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Early season costs soaring in agriculture field

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The soaring cost of crop inputs and availability issues have been on the minds of farmers and others in the ag industry. Fertilizer costs in particular have been a source of frustration.

Fertilizer is a necessity for farmers, allowing them to achieve the yields needed to meet demand and keep their operations afloat. According to the American Farm Bureau Federation, fertilizer costs have risen as much as 300% in some areas.

As a result, Virginia farmers will likely have to tighten their financial belts in terms of initial growing season outlays. And those increased expenses may flow downstream to consumers.

“They kind of have sticker shock right now,” says Joe Koenen, an ag business specialist from Missouri.

Midwestern ag economist Gary Schnitkey says global supply chain issues have contributed to the increasing costs, as have weather events, and the ag industry is watching to see if there could be shortages for crop inputs. He expects farmers to be able to get what they need, although he doesn’t expect there to be a large surplus.

“I don’t think there’s going to be abundant supplies, but I think most of it will be worked out,” Schnitkey says.

Farmers may need to adjust herbicide plans, he says, as some types might be in shorter supply.

“Glyphosate and glufosinate seem to be the two that are in shortest supply,” Schnitkey says.

K.J. Johnson, a central Illinois farmer who serves as interim president of the Illinois Fertilizer and Chemical Association, says he generally thinks the supply situation will be adequate.

“I feel good with supplies, just the Roundup and the Liberty are going to be the tightest,” he says.

Johnson says those are largely produced overseas, and China has been slowing down production as it prepares to host the Winter Olympics in February. He expects production to ramp back up after the Olympics, but it remains uncertain just how available those herbicides will be during the growing season.

Schnitkey says the high costs of fertilizer might prompt some farmers to change approach.

“I think the key words will be — particularly on fertilizer or nitrogen fertilizer — will be cutting back,” Schnitkey says. “Cutting back will be a wise thing to do. If they haven’t put on their dry fertilizer, pulling back might be a good idea.”

In particular, he says if farmers have been doing a good job with soil tests and keeping fields at the recommended nutrient levels, they could maybe not fertilize for a year or fertilize at lower levels.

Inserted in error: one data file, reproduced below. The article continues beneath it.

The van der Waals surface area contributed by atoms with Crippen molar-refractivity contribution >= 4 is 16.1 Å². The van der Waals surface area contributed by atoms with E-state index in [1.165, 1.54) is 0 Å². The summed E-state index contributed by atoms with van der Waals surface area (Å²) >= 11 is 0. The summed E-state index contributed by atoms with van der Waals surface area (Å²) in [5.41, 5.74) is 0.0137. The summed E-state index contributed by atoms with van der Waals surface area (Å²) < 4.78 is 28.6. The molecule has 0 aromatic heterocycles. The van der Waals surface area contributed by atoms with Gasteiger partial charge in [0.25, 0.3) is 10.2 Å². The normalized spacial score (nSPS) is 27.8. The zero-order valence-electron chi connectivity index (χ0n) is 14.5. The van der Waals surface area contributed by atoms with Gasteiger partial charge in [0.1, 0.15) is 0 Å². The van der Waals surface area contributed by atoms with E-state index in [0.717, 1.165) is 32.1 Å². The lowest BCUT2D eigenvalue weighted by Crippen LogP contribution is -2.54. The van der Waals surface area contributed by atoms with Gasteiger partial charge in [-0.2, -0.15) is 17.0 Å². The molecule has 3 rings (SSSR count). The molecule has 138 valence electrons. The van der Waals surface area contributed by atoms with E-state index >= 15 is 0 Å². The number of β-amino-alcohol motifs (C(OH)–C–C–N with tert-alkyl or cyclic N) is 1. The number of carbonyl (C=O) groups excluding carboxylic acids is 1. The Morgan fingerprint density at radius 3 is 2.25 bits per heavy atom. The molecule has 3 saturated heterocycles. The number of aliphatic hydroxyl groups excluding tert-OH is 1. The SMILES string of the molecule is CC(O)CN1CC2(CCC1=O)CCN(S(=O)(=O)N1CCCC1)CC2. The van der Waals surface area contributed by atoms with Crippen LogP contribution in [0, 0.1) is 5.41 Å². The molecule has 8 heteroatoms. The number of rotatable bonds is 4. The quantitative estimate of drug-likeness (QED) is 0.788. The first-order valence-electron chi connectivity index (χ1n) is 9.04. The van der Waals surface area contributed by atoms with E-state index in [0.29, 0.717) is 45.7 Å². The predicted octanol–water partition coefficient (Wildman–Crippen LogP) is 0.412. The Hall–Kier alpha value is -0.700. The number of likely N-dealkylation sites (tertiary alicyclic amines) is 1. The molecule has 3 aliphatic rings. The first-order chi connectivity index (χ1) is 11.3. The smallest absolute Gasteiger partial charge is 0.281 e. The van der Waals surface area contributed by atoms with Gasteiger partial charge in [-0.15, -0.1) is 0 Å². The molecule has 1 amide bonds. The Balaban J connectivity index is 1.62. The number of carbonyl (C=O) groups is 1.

“These soil test levels are high enough, you can take a year off,” Schnitkey says.

He doesn’t expect input costs to decline in the near future.

“They’re going to be at elevated levels through planting,” he says. “Then we’ll see.”

Generally, fertilizer costs are tied to corn and soybean price action, Schnitkey says.

“Fertilizer’s highly correlated to corn and soybean price, and if those prices go down, the cost of fertilizer might go down as well,” he says. “No one’s really expecting that in the first six months of 2022.”

Natural gas costs have gone up, which contributes to rising anhydrous ammonia costs. Schnitkey says weather events may have played a role in the high costs of anhydrous as well. He says the cost of the product is tied to natural gas and corn prices, and the estimated cost based on those factors would be $900 to $1,000 per ton.

“We’re obviously well above that,” he says. “Until Hurricane Ida hit, we were tracking close to what we’d expect (for anhydrous ammonia cost).”

In addition, ag economists and crop input manufacturers have cited increasing costs for ingredients used to make fertilizers, as well as production disruptions at fertilizer plants around the world, as part of why costs have skyrocketed.

Schnitkey says he thinks the situation will gradually improve as this year progresses.

“I think we’ll begin to get normal later in 2022 and in the 2023 season,” he says.

However, he cautions that labor issues could continue.

“I think we’ll be in a quasi- permanent labor shortage,” Schnitkey says.

He says the COVID pandemic reduced the labor force, and it hasn’t been coming back to pre-pandemic levels. He says a lot of older workers decided it was time to retire. Also, unrelated to COVID, the U.S. has seen more gradual population growth and shifting demographics.

“Our population isn’t growing very fast, and it’s aging,” Schnitkey says.

These factors could contribute to ongoing labor challenges, he says.

Johnson says planning and communication are good strategies for farmers when dealing with higher input costs and supply chain challenges.

“This is a good opportunity, you need to have a good discussion with your crop supplier of what you need for this year,” he says.


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